Mechelen is a tiny up and coming city in the Dutch-speaking Brabant province of Belgium.
Until 1795 it was a city-state on its own, and was the royal capital of the Low Countries in the 15th and 16th centuries. With all this history, Mechelen has one of the highest number of protected monuments in Belgium.
Etymology of ‘Mechelen’
The first written record of the name was Maslinas in 912. Then in 1008, Maclines and Machlines were used on the oldest official documents. The name later evolved into ‘Machelne‘ or ‘Machele‘ in the 12th century, ‘Mechghelne‘ in 1303 and finally its current form ‘Mechelen‘ in 1409. While some people think the word could refer to ‘maagd‘ – a virgin – indicating the cult of the Virgin Mary, and others think it could come from the word ‘malen‘ which means to grind, the most likely origin of the name is an old Germanic word of ‘machel‘ which means to meet or to gather.
This explains a plethora of similar place names in Belgium, the Netherlands and Germany: Machelen (Belgium), Mechelen-aan-de-Maas (Belgium), Mechelen-Bovelingen (Belgium), Kwaadmechelen (Belgium), Mechelen (Netherlands), Mechelderbeek (Netherlands), Mecklenburg (Germany), Meckelstedt (Germany), Macheren (Germany), Machal (France) and Magglingen (Switzerland).
Top 5 sites to see in Mechelen:
St. Rumbold’s Cathedral (Sint-Romboutskathedraal) a UNESCO heritage site that holds the relic of its founding saint who died between 580 and 655. But the church was only built after 1200.
The Main Square (Grote Markt) together with its city hall, bell tower and meeting hall (Lakenhal) are a UNESCO heritage site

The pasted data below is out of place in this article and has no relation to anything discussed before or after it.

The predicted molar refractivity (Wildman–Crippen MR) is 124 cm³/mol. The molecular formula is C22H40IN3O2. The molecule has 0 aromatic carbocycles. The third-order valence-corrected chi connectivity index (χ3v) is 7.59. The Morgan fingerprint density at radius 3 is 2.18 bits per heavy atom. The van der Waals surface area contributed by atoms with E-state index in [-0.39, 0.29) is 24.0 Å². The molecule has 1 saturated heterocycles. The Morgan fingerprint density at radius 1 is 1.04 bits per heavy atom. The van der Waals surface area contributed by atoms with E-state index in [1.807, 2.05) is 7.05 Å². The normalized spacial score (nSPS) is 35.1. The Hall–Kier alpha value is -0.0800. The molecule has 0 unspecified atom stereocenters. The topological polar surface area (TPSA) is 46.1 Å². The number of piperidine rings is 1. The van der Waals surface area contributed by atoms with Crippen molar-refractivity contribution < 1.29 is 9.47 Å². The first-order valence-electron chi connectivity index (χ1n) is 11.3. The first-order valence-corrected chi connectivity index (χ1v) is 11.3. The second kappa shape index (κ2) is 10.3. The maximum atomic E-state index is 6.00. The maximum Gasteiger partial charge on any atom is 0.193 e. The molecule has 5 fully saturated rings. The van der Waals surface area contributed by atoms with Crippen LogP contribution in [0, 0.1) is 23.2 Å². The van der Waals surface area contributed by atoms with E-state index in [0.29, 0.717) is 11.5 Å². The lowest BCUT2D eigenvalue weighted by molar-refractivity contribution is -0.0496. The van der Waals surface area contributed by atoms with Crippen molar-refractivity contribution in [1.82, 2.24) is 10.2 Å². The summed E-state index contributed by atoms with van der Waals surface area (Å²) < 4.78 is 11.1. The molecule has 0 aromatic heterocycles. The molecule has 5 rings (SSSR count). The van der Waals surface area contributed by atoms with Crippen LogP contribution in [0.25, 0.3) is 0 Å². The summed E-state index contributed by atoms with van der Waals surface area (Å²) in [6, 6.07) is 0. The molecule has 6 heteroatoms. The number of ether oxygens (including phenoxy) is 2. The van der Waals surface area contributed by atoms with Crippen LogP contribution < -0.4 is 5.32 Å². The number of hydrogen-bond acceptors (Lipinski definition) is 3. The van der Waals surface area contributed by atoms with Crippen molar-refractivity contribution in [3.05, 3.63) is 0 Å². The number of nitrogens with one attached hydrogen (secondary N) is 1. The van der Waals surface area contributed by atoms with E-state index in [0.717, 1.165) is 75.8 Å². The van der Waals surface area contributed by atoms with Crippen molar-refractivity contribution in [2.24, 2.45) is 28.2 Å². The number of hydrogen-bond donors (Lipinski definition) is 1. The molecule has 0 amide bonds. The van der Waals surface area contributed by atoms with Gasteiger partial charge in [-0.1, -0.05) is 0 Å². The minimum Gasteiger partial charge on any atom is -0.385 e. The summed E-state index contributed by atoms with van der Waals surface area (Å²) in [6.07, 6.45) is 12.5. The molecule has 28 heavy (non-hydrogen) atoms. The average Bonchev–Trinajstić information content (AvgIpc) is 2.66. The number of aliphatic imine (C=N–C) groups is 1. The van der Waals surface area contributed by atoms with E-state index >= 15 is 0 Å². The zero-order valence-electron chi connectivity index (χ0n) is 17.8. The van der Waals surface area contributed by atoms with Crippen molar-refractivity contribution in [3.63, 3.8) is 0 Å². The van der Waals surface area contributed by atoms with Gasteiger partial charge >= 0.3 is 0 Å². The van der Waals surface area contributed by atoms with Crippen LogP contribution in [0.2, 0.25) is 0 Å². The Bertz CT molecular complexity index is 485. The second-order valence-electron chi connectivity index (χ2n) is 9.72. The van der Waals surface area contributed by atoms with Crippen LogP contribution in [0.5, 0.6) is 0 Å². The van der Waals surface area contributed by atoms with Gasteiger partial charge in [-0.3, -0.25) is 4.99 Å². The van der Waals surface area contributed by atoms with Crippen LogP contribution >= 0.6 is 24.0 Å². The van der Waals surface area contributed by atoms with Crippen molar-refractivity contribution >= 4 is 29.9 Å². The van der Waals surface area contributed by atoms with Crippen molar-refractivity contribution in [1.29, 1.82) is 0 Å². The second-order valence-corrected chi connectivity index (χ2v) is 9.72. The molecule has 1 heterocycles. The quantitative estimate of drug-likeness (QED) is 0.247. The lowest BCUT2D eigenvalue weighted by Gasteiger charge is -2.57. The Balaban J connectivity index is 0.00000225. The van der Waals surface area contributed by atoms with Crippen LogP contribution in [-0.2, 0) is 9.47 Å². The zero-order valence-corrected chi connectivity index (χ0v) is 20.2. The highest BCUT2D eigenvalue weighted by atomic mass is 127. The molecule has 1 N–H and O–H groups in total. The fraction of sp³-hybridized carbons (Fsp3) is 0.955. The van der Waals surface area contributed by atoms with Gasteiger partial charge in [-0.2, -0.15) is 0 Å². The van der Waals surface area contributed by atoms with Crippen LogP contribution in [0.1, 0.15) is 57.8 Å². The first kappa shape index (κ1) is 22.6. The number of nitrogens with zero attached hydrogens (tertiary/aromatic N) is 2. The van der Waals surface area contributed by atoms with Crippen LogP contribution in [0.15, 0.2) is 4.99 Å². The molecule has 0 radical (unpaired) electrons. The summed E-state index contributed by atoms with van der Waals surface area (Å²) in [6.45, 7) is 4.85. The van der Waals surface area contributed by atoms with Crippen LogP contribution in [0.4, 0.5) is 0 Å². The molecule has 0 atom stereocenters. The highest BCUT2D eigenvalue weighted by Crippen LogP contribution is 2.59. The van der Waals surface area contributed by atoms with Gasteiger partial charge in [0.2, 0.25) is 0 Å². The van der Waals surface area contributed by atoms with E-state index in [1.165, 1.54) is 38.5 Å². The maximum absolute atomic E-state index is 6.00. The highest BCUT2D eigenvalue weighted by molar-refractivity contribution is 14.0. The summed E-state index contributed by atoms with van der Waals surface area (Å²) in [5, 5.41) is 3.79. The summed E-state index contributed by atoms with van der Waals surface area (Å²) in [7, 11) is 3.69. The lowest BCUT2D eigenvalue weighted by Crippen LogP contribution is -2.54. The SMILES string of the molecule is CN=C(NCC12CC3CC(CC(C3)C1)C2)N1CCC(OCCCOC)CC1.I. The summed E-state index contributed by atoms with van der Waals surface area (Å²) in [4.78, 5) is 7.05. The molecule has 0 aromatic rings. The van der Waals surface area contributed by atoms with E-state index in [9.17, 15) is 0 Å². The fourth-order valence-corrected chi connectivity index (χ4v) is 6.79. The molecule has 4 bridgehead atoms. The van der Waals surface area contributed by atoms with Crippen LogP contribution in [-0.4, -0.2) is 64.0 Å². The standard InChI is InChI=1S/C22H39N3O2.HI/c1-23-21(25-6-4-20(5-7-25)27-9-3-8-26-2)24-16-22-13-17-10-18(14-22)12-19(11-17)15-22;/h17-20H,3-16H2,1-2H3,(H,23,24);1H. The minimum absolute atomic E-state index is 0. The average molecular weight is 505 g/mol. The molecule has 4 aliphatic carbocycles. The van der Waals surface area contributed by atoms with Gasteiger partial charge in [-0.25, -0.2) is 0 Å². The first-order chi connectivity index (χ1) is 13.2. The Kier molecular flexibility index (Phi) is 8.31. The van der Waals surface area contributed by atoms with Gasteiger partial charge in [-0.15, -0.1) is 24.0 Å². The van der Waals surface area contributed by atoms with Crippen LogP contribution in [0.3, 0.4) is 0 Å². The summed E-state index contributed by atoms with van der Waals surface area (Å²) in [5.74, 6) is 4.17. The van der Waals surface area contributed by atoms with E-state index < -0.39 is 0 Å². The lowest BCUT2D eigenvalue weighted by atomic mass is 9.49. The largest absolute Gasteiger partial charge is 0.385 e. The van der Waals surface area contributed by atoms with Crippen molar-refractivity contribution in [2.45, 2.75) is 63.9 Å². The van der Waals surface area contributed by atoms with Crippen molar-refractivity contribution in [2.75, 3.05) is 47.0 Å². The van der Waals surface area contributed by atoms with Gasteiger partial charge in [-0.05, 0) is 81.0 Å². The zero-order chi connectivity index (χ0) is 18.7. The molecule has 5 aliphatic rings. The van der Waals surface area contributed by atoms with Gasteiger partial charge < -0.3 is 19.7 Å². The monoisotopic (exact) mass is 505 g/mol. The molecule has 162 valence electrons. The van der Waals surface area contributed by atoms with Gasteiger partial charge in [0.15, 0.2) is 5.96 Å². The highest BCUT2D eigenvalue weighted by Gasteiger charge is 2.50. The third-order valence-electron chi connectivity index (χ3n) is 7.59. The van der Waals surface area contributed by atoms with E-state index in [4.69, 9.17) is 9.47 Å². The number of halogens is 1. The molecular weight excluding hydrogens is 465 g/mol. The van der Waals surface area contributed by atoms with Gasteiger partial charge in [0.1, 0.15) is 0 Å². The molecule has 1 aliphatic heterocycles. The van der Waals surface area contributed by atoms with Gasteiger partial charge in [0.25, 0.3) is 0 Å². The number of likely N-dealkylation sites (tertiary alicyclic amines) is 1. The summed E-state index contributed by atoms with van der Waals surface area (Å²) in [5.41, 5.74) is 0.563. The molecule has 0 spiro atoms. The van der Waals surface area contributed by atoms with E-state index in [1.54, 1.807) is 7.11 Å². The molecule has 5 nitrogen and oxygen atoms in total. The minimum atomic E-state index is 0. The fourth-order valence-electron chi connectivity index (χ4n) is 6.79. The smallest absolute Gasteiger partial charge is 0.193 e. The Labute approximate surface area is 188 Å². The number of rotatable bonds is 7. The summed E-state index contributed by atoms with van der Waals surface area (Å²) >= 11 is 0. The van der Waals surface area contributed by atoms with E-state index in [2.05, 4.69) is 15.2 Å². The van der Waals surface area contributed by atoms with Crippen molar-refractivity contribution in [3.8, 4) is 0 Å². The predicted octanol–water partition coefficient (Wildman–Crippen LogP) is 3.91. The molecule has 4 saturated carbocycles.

Court of Savoy (Hof van Savoye) was the Palace of Margaret of Austria built in early 16th-century and one of the first Renaissance buildings in northern Europe.
Court of Cambrai (Hof van Kamerijk) was the Palace of Margaret of York. She moved here in 1477 after the death of her husband Charles the Bold, Duke of Burgundy.
Court of Busleyden (Hof van Busleyden) was the property of the Luxembourger Busleyden who not only served at the Great Council of Mechelen under Philip the Fair in 1504, but also the canon priest of St. Rumbold’s Cathedral.
Where to dine and wine?
Apart from historical buildings, it is one of the best places in Belgium for al fresco dining and wining – if the weather permits.
That is because the river Dijle runs right through the city, just like further south in Leuven.
On a great day, be prepared to prop your legs up and enjoy a good beer on a riverbank café terrace!
Here are the places you could do that:
- De Kraanbrug
After sunset, these spots turn even more exciting!
There is one special place I want to mention for dining, that is Brasserie De Margriet.
Located in the middle of the shopping street De Bruul, De Magriet is the site of an ancient abbey.
Its inner courtyard is both peaceful and regal. In the evening, when the place is lit up with huge candles, it feels even more magical.